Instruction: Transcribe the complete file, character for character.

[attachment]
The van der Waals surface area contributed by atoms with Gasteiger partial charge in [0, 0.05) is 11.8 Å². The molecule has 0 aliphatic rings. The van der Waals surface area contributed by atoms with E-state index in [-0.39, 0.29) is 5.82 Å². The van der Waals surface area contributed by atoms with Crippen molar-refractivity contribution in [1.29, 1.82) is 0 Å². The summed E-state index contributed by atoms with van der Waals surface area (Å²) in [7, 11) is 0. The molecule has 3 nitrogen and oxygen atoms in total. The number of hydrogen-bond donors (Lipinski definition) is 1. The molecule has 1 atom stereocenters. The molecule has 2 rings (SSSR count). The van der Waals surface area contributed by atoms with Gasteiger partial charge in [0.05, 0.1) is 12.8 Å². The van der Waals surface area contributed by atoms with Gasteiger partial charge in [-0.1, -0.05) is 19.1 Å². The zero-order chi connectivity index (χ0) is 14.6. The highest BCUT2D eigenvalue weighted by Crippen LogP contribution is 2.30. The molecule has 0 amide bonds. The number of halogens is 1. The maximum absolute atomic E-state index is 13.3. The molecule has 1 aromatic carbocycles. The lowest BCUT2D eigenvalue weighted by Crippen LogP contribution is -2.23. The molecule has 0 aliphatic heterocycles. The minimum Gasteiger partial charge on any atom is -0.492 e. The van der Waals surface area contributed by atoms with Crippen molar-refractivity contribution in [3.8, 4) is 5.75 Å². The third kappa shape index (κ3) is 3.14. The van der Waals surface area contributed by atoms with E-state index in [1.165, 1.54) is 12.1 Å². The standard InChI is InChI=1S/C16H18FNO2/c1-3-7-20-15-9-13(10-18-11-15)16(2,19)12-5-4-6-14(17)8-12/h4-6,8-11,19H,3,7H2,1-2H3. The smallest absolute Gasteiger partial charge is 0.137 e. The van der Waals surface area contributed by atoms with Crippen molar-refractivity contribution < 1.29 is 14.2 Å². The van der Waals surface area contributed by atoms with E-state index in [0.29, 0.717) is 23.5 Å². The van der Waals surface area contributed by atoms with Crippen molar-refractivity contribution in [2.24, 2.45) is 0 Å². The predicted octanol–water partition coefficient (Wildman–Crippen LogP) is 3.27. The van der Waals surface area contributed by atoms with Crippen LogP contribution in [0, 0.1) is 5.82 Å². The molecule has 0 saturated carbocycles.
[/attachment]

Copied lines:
The van der Waals surface area contributed by atoms with Gasteiger partial charge in [0, 0.05) is 11.8 Å². The molecule has 0 aliphatic rings. The van der Waals surface area contributed by atoms with E-state index in [-0.39, 0.29) is 5.82 Å². The van der Waals surface area contributed by atoms with Crippen molar-refractivity contribution in [1.29, 1.82) is 0 Å². The summed E-state index contributed by atoms with van der Waals surface area (Å²) in [7, 11) is 0. The molecule has 3 nitrogen and oxygen atoms in total. The number of hydrogen-bond donors (Lipinski definition) is 1. The molecule has 1 atom stereocenters. The molecule has 2 rings (SSSR count). The van der Waals surface area contributed by atoms with Gasteiger partial charge in [0.05, 0.1) is 12.8 Å². The van der Waals surface area contributed by atoms with Gasteiger partial charge in [-0.1, -0.05) is 19.1 Å². The zero-order chi connectivity index (χ0) is 14.6. The highest BCUT2D eigenvalue weighted by Crippen LogP contribution is 2.30. The molecule has 0 amide bonds. The number of halogens is 1. The maximum absolute atomic E-state index is 13.3. The molecule has 1 aromatic carbocycles. The lowest BCUT2D eigenvalue weighted by Crippen LogP contribution is -2.23. The molecule has 0 aliphatic heterocycles. The minimum Gasteiger partial charge on any atom is -0.492 e. The van der Waals surface area contributed by atoms with Crippen molar-refractivity contribution in [3.8, 4) is 5.75 Å². The third kappa shape index (κ3) is 3.14. The van der Waals surface area contributed by atoms with E-state index in [1.165, 1.54) is 12.1 Å². The standard InChI is InChI=1S/C16H18FNO2/c1-3-7-20-15-9-13(10-18-11-15)16(2,19)12-5-4-6-14(17)8-12/h4-6,8-11,19H,3,7H2,1-2H3. The smallest absolute Gasteiger partial charge is 0.137 e. The van der Waals surface area contributed by atoms with Crippen molar-refractivity contribution < 1.29 is 14.2 Å². The van der Waals surface area contributed by atoms with E-state index in [0.29, 0.717) is 23.5 Å². The van der Waals surface area contributed by atoms with Crippen molar-refractivity contribution in [2.24, 2.45) is 0 Å². The predicted octanol–water partition coefficient (Wildman–Crippen LogP) is 3.27. The van der Waals surface area contributed by atoms with Crippen LogP contribution in [0, 0.1) is 5.82 Å². The molecule has 0 saturated carbocycles.